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Can you picture Clint Eastwood wearing Superman’s cape and tights? How about enjoying a martini, shaken-not-stirred, while wearing a tux and sporting a Walther PPK?

The sight of those outfits on Eastwood might not have been too far removed from reality. According to a recent interview, Eastwood was once offered the roles of Superman AND James Bond. Read on for the details.

While out promoting his latest film, Hereafter, Eastwood shared with the LATimes that he once entertained the idea of playing Superman:

I can remember – and this was many years ago – when [Warner Bros. President] Frank Wells came to me about doing Superman. So it could have happened. This was when they first started to think about making it. I was like, ‘Superman? Nah, nah, that’s not for me.’ Not that there’s anything wrong with it. It’s for somebody, but not me.

However, Eastwood decided that such roles were not his style:

I always liked characters that were more grounded in reality. Maybe they do super things or more-than-human things — like Dirty Harry, he has a knack for doing crazy things, or the western guys — but, still, they’re not caped crusaders.

Moreover, Eastwood was afraid of getting typecast. Back then, superhero roles did not enjoy the prestige and mainstream acceptance that they currently do:

Look at Reeve, he was excellent. That was a big factor. You get a role like that, and it locks you in a bit. True, I had the western genre and the ‘Dirty Harry’ role, but everybody made westerns and did cop movies; they didn’t seem as bad…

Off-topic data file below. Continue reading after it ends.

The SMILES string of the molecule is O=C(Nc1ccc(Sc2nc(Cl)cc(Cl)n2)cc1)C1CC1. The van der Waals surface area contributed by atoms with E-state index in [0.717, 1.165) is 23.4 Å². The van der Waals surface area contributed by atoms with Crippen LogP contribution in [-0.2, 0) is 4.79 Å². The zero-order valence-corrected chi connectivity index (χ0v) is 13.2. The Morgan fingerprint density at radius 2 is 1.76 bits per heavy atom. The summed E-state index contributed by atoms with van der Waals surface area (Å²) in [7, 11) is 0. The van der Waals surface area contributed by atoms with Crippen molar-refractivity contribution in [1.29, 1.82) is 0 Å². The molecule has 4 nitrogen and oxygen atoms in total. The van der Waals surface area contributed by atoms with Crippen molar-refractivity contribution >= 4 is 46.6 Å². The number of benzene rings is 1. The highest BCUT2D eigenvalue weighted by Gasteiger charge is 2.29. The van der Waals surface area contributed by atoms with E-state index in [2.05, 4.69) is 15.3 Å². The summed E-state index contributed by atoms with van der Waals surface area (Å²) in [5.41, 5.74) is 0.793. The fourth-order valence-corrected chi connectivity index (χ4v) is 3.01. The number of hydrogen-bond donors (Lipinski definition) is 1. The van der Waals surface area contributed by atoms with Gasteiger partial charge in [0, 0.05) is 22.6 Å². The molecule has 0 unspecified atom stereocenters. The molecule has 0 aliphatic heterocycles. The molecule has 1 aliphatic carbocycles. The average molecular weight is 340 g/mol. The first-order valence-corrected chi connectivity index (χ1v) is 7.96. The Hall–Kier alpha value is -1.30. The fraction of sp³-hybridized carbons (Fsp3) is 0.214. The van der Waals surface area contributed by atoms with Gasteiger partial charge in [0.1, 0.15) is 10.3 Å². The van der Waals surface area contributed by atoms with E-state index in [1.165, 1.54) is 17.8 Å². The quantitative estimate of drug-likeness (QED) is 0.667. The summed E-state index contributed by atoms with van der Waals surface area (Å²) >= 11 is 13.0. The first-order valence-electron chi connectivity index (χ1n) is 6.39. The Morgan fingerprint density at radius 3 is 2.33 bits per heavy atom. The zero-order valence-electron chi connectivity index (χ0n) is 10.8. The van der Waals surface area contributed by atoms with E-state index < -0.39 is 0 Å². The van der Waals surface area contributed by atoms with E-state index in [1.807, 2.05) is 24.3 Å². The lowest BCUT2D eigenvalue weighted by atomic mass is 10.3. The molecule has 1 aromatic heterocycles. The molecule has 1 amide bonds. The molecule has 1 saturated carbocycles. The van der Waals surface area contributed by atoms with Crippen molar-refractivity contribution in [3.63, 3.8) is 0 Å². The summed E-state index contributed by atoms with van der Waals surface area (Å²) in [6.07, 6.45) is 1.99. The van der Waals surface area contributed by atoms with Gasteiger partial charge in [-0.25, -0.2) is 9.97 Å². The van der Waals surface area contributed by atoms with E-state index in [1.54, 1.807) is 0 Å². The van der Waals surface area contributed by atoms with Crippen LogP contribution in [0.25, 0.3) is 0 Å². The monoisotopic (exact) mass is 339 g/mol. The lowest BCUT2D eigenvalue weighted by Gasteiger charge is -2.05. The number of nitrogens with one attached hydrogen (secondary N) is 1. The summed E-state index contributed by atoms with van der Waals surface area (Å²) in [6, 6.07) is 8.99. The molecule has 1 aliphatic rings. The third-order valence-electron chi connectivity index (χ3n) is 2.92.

As for James Bond, Eastwood reports that he was offered the role after Sean Connery left the franchise. “My lawyer represented the Broccolis…and he came and said, ‘They would love to have you.’ But to me, well, that was somebody else’s gig. That’s Sean’s deal. It didn’t feel right for me to be doing it.” Eastwood would have been the first American to take on the Bond mantle.

Overall, I think Eastwood has a point. If the roles felt wrong for him, he might not have done a good job embodying the characters. I’ve always found his on-screen presence to be a reassuring one. Often playing a grizzled, seen-it-all-before badass, Eastwood’s characters and films have had interesting things to say about masculinity and heroism (not to mention anti-heroism).  Undoubtedly, our perception of Eastwood has been influenced by the roles he has taken over the years, but these two roles are a couple of “What ifs” that I’m happy to leave only to my idle imagination.

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